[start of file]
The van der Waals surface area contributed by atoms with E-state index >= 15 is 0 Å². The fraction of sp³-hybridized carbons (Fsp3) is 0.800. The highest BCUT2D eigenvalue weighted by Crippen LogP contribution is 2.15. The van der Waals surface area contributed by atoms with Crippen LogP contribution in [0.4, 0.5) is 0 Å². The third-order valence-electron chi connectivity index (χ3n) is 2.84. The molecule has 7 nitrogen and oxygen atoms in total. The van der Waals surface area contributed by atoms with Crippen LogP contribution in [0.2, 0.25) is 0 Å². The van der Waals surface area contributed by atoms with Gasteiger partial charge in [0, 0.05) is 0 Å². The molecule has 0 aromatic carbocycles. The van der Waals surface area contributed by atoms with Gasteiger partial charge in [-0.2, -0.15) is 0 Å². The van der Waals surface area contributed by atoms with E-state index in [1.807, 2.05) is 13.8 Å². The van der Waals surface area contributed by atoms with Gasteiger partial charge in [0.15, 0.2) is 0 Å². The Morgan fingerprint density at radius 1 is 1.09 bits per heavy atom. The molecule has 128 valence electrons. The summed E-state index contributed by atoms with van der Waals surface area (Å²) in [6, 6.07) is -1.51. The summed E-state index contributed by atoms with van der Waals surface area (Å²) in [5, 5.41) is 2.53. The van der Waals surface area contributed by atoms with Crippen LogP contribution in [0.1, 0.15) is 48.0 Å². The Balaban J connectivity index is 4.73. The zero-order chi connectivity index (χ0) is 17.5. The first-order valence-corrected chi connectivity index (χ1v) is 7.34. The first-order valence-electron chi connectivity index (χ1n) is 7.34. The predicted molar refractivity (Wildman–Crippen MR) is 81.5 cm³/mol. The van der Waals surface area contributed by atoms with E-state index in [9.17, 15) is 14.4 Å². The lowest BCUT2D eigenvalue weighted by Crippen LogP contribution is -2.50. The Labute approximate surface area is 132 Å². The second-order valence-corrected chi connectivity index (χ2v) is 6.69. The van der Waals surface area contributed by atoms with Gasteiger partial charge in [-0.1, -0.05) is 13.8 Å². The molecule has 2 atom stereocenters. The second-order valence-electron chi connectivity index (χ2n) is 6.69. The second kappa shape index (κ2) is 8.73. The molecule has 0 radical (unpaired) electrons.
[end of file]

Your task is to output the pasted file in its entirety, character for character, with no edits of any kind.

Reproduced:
The van der Waals surface area contributed by atoms with E-state index >= 15 is 0 Å². The fraction of sp³-hybridized carbons (Fsp3) is 0.800. The highest BCUT2D eigenvalue weighted by Crippen LogP contribution is 2.15. The van der Waals surface area contributed by atoms with Crippen LogP contribution in [0.4, 0.5) is 0 Å². The third-order valence-electron chi connectivity index (χ3n) is 2.84. The molecule has 7 nitrogen and oxygen atoms in total. The van der Waals surface area contributed by atoms with Crippen LogP contribution in [0.2, 0.25) is 0 Å². The van der Waals surface area contributed by atoms with Gasteiger partial charge in [0, 0.05) is 0 Å². The molecule has 0 aromatic carbocycles. The van der Waals surface area contributed by atoms with Gasteiger partial charge in [-0.2, -0.15) is 0 Å². The van der Waals surface area contributed by atoms with E-state index in [1.807, 2.05) is 13.8 Å². The van der Waals surface area contributed by atoms with Gasteiger partial charge in [0.15, 0.2) is 0 Å². The Morgan fingerprint density at radius 1 is 1.09 bits per heavy atom. The molecule has 128 valence electrons. The summed E-state index contributed by atoms with van der Waals surface area (Å²) in [6, 6.07) is -1.51. The summed E-state index contributed by atoms with van der Waals surface area (Å²) in [5, 5.41) is 2.53. The van der Waals surface area contributed by atoms with Crippen LogP contribution in [0.1, 0.15) is 48.0 Å². The Balaban J connectivity index is 4.73. The zero-order chi connectivity index (χ0) is 17.5. The first-order valence-corrected chi connectivity index (χ1v) is 7.34. The first-order valence-electron chi connectivity index (χ1n) is 7.34. The predicted molar refractivity (Wildman–Crippen MR) is 81.5 cm³/mol. The van der Waals surface area contributed by atoms with E-state index in [9.17, 15) is 14.4 Å². The lowest BCUT2D eigenvalue weighted by Crippen LogP contribution is -2.50. The Labute approximate surface area is 132 Å². The second-order valence-corrected chi connectivity index (χ2v) is 6.69. The van der Waals surface area contributed by atoms with Gasteiger partial charge in [-0.1, -0.05) is 13.8 Å². The molecule has 2 atom stereocenters. The second-order valence-electron chi connectivity index (χ2n) is 6.69. The second kappa shape index (κ2) is 8.73. The molecule has 0 radical (unpaired) electrons.